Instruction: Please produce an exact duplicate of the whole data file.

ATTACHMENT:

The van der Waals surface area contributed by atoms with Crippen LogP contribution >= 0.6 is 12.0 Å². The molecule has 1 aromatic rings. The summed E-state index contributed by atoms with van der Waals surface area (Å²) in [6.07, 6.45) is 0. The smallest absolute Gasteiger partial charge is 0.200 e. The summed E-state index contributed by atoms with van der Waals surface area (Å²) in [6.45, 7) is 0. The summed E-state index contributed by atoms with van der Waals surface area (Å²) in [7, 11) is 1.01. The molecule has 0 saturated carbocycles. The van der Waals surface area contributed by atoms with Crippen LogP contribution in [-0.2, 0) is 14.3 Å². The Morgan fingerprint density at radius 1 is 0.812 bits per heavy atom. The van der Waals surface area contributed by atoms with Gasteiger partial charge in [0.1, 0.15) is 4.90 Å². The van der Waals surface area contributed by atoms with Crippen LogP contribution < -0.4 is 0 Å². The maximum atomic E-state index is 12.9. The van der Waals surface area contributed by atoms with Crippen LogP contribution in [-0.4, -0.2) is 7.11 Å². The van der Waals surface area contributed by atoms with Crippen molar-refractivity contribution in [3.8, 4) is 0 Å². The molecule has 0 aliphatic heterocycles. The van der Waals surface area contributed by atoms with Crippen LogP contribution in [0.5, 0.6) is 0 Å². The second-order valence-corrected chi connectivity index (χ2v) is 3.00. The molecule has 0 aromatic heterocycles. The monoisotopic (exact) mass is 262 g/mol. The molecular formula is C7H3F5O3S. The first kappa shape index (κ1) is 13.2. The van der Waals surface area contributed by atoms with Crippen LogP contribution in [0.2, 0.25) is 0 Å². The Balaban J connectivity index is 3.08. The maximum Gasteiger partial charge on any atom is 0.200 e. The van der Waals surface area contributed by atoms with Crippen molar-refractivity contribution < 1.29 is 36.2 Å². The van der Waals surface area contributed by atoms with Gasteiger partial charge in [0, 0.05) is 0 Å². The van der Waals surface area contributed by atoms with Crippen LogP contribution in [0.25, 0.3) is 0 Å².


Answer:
The van der Waals surface area contributed by atoms with Crippen LogP contribution >= 0.6 is 12.0 Å². The molecule has 1 aromatic rings. The summed E-state index contributed by atoms with van der Waals surface area (Å²) in [6.07, 6.45) is 0. The smallest absolute Gasteiger partial charge is 0.200 e. The summed E-state index contributed by atoms with van der Waals surface area (Å²) in [6.45, 7) is 0. The summed E-state index contributed by atoms with van der Waals surface area (Å²) in [7, 11) is 1.01. The molecule has 0 saturated carbocycles. The van der Waals surface area contributed by atoms with Crippen LogP contribution in [-0.2, 0) is 14.3 Å². The Morgan fingerprint density at radius 1 is 0.812 bits per heavy atom. The van der Waals surface area contributed by atoms with Gasteiger partial charge in [0.1, 0.15) is 4.90 Å². The van der Waals surface area contributed by atoms with Crippen LogP contribution < -0.4 is 0 Å². The maximum atomic E-state index is 12.9. The van der Waals surface area contributed by atoms with Crippen LogP contribution in [-0.4, -0.2) is 7.11 Å². The van der Waals surface area contributed by atoms with Crippen molar-refractivity contribution in [3.8, 4) is 0 Å². The molecule has 0 aliphatic heterocycles. The van der Waals surface area contributed by atoms with Crippen LogP contribution in [0.5, 0.6) is 0 Å². The second-order valence-corrected chi connectivity index (χ2v) is 3.00. The molecule has 0 aromatic heterocycles. The monoisotopic (exact) mass is 262 g/mol. The molecular formula is C7H3F5O3S. The first kappa shape index (κ1) is 13.2. The van der Waals surface area contributed by atoms with Crippen LogP contribution in [0.2, 0.25) is 0 Å². The Balaban J connectivity index is 3.08. The maximum Gasteiger partial charge on any atom is 0.200 e. The van der Waals surface area contributed by atoms with Crippen molar-refractivity contribution < 1.29 is 36.2 Å². The van der Waals surface area contributed by atoms with Gasteiger partial charge in [0, 0.05) is 0 Å². The van der Waals surface area contributed by atoms with Crippen LogP contribution in [0.25, 0.3) is 0 Å².